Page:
I have had a lot of Raspberry products in these years: Pi 1B, Zero, Zero W, Zero WH, 4B (4GB).
[TLDR? Jump to post core]
I always used Raspbian, primarily for its automated installation procedure with NOOBS (see under “Advanced usage”).
A frequent, basic requirement to play with a lot of hacking software (Reaver/Bully, PixieWPS, Aircrack, Wifite2… etc) is to have a Wi-Fi USB adapter/dongle capable to be put in monitor mode. Better than this, to have one in monitor mode directly after plugging in or startup (linked to Kismet, for example).
And yesterday, I finally found a solution; it works, and does it so well (it’s so general) that now, after startup, I can have two or more wlan interfaces already ready! 😃
In my case, the two adapters are an old TP-Link WN7200ND (very good for 2.4GHz, installed and used without problems), and a new Alfa Awus03-6ach (long-range 2.4/5GHz, that required a bit of work to make && make install the relative drivers).
If wlan0 is integrated Broadcom interface of Pi 4, then:
$ sudo -s
# nano /etc/network/interfaces
...some stuff already there...
iface wlan1 inet manual
pre-up iw dev wlan1 set type monitor
pre-up ip link set wlan1 name wlan1mon
pre-up iw wlan1mon set txpower fixed 3000
pre-up ip link set wlan1mon up
And repeat for wlan2, wlan3… etc, if you want.
- I chose to rename wlan1 to wlan1mon not only for clarity, but also because the addition of wlan1mon interface to relative physical device, and the following removal of original wlan1, as seen in other tutorials:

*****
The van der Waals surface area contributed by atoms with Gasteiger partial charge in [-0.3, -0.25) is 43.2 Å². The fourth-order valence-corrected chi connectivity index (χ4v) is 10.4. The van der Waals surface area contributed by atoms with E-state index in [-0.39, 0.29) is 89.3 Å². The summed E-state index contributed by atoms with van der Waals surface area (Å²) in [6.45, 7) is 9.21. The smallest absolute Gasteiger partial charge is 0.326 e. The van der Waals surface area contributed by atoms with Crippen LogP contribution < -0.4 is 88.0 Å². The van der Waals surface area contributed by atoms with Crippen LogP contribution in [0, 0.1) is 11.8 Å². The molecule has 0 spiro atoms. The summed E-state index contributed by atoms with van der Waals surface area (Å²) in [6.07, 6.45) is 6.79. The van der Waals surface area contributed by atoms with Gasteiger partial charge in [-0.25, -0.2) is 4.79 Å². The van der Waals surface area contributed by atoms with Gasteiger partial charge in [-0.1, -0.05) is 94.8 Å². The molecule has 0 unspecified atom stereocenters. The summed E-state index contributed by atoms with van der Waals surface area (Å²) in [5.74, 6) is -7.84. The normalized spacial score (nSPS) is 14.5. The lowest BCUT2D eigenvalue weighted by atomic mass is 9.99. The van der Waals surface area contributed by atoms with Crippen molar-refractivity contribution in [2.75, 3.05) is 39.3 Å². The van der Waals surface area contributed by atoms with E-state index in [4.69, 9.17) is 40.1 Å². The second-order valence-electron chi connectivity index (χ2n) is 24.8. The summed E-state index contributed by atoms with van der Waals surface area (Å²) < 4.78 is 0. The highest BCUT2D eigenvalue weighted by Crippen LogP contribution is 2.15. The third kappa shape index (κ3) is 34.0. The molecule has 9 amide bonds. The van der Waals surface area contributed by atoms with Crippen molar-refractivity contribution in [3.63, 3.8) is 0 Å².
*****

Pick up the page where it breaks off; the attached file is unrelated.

pre-up iw phy phy1 interface add wlan1mon type monitor
pre-up iw dev wlan1 del
…is not supported from my Alfa adapter, bringing to boot problems when it’s inserted;
ip link set wlan1 down
- before changing interfaces file, I put down interface with:
and tested each pre-up command in a root terminal (omitting “pre-up”), to verify compatibility;
iwconfig wlan1 | grep Mode:
- I’m not sure what happens if first pre-up command fails; apparently nothing, but, if your adapter configuration may vary, ensure about interface mode with:
or airmon-ng, or similar;
- wlan interfaces seems to be randomly assigned; I removed all “auto” directive in interfaces file, getting always wlan0 on Pi 4 integrated Wi-Fi and wlan1mon/wlan2mon sometimes on TP-Link/Alfa, sometimes on vice versa; assigning from udev could guarantee a better result, maybe.
Hth && by(t)e! 😉
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